Brooklyn: Sweet Vermouth

The Brooklyn: Rye & Maraschino
The Brooklyn: Rye & Maraschino

Tonight, a variation to a favourite recipe: the Brooklyn is based on the traditional Manhattan sweet, but instead of the bitters, a few dashes of maraschino are added to give a more fruity flavour. The combination makes the drink sweeter and somehow less intense, but it is distinctive enough to warrant a whole new name, I think. I have found descriptions of the recipe which include Galliano, but I cannot imagine how that would turn out.

This recipe is one of the ‘Five Boroughs collection’, cocktail recipes that represent distinct areas of New York: Manhattan, Brooklyn, Queens, The Bronx & the Staten Island Ferry.

My version comes from Schumann’s American Bar, simply one of the best cocktail books published. The recipe  calls for neither bitters, nor a garnish (two things I look for in a true cocktail), but adding a slice of orange hardly seems like a major crime. There seems to be some disagreement as to whether the cocktail should be mixed with sweet vermouth or a dry aperitif (see the notes about Amer Picon, below); I am using a sweet vermouth here – we can try the dry version another time.

Proportions – Schumann’s recipe (using a fluid ounce measure):

1 oz of Rye Whiskey – Knob Creek Rye here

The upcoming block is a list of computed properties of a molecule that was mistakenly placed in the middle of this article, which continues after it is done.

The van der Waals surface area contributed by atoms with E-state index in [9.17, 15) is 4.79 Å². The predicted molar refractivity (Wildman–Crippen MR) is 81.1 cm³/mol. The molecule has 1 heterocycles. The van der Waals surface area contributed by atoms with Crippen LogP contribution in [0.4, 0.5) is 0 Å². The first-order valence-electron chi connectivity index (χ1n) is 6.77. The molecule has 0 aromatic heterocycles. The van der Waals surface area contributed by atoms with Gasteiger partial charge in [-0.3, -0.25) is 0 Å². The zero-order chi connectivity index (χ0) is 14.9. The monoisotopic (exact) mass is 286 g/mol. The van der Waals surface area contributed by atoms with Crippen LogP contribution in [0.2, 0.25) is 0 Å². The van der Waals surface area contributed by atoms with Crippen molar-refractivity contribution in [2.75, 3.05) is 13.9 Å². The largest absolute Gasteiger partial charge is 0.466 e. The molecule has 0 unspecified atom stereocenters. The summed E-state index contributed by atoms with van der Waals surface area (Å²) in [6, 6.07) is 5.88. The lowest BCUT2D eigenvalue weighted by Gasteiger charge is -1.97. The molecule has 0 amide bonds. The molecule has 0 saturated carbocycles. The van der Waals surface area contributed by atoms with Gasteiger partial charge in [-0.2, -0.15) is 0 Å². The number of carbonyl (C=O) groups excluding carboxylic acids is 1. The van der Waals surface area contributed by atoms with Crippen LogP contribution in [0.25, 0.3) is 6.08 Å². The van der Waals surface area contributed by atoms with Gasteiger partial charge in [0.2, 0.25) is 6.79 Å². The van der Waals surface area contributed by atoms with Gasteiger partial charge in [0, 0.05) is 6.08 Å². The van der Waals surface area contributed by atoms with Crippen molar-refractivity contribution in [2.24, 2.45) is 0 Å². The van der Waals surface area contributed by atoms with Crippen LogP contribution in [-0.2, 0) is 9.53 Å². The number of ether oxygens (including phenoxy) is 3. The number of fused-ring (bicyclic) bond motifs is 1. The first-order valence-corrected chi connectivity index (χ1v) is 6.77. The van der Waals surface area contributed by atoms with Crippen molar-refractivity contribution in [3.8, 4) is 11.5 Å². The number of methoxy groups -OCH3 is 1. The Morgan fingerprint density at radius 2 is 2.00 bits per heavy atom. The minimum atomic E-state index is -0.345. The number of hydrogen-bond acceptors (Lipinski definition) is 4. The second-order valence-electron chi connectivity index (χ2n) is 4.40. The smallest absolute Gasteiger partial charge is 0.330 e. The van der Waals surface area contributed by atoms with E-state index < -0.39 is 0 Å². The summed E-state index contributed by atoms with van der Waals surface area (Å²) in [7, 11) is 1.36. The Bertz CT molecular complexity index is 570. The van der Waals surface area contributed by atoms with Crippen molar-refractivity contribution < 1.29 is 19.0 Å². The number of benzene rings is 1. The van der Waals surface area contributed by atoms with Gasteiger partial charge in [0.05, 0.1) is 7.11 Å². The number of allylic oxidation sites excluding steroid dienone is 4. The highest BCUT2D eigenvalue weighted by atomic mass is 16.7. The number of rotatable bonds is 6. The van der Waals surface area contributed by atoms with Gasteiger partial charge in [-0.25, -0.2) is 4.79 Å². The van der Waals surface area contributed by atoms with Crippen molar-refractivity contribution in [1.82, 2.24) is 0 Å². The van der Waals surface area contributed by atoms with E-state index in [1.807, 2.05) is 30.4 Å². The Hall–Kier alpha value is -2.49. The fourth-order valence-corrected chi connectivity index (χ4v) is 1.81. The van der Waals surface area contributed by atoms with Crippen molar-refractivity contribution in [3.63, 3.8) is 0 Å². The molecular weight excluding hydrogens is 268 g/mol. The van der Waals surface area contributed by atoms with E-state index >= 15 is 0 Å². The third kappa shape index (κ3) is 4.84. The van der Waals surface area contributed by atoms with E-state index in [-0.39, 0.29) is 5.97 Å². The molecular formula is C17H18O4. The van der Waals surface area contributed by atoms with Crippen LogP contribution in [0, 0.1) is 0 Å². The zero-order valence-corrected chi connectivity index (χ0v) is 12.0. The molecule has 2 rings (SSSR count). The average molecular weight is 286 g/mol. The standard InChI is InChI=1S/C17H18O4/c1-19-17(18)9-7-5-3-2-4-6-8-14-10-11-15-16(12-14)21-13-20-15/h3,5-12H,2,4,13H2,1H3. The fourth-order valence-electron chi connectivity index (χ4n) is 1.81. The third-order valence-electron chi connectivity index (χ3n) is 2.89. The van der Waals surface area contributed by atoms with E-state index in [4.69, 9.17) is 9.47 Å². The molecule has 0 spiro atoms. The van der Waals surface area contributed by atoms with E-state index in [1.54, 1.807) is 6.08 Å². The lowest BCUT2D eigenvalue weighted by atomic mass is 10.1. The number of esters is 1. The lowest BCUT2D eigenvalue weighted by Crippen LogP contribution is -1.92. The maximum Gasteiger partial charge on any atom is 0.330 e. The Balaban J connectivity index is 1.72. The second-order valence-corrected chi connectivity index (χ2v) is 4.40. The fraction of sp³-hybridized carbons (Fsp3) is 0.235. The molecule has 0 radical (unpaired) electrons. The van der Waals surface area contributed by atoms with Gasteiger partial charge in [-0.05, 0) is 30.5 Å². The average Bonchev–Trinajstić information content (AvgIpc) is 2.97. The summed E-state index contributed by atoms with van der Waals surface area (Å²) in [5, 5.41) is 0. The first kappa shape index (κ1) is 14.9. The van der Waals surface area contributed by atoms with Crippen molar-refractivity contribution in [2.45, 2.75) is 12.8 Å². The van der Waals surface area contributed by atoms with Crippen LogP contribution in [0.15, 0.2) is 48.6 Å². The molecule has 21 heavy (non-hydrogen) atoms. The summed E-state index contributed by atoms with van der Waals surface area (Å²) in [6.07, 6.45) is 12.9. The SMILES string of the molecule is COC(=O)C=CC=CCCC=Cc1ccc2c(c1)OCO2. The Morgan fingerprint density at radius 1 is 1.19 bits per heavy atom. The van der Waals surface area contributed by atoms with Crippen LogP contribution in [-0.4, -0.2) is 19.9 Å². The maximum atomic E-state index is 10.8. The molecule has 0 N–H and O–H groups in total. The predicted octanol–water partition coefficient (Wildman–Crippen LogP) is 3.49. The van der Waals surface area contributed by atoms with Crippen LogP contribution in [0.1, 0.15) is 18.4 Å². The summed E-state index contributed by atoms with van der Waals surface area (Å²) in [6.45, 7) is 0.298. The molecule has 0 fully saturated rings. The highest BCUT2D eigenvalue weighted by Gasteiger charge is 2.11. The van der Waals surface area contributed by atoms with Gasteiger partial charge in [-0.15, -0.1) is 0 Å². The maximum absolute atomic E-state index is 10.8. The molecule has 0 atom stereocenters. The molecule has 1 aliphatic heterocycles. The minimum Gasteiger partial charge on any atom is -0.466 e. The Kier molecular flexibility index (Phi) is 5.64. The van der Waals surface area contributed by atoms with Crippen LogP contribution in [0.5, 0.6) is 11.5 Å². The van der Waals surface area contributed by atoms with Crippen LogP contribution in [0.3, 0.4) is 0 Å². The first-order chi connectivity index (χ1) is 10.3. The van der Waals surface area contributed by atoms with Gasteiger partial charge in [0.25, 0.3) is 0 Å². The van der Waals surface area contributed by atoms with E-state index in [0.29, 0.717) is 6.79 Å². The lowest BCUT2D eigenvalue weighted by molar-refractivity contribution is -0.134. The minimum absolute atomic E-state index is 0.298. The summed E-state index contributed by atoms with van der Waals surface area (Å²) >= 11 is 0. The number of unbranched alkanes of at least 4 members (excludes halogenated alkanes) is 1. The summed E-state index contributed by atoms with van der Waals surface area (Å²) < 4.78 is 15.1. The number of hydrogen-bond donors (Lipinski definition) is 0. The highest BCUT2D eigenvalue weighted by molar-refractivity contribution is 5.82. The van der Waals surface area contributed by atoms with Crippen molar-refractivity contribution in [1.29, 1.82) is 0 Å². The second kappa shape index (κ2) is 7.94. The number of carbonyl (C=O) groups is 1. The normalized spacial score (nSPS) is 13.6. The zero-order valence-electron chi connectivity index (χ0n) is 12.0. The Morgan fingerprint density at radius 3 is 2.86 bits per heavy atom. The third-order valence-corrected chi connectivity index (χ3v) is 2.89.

3/4 oz of sweet vermouth – Martini Rosso here

Dashes of Maraschino –  Briottet‘s version, marasquin here

Glass: 3oz Martini glass

Method: Put all ingredients into a shaker with ice & stir until well chilled. Strain into Martini glass & garnish with a slice of orange peel (or a cocktail cherry, if preferred. I think the citrus hit of the orange is preferred however).

History notes: The cocktail seems to originate at the turn of the C20th, in a book called Jack’s Manual (J.A. Grohusko, 1908). Back then, the recipe called for a rare aperitif called Amer Picon, which seems unavailable to drinkers in N America, though still available to us in Europe – Gerry’s stocks it, naturally.

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Author: JonathanR

Lighting designer, fan of mixed drinks, reading and connecting things with wires.

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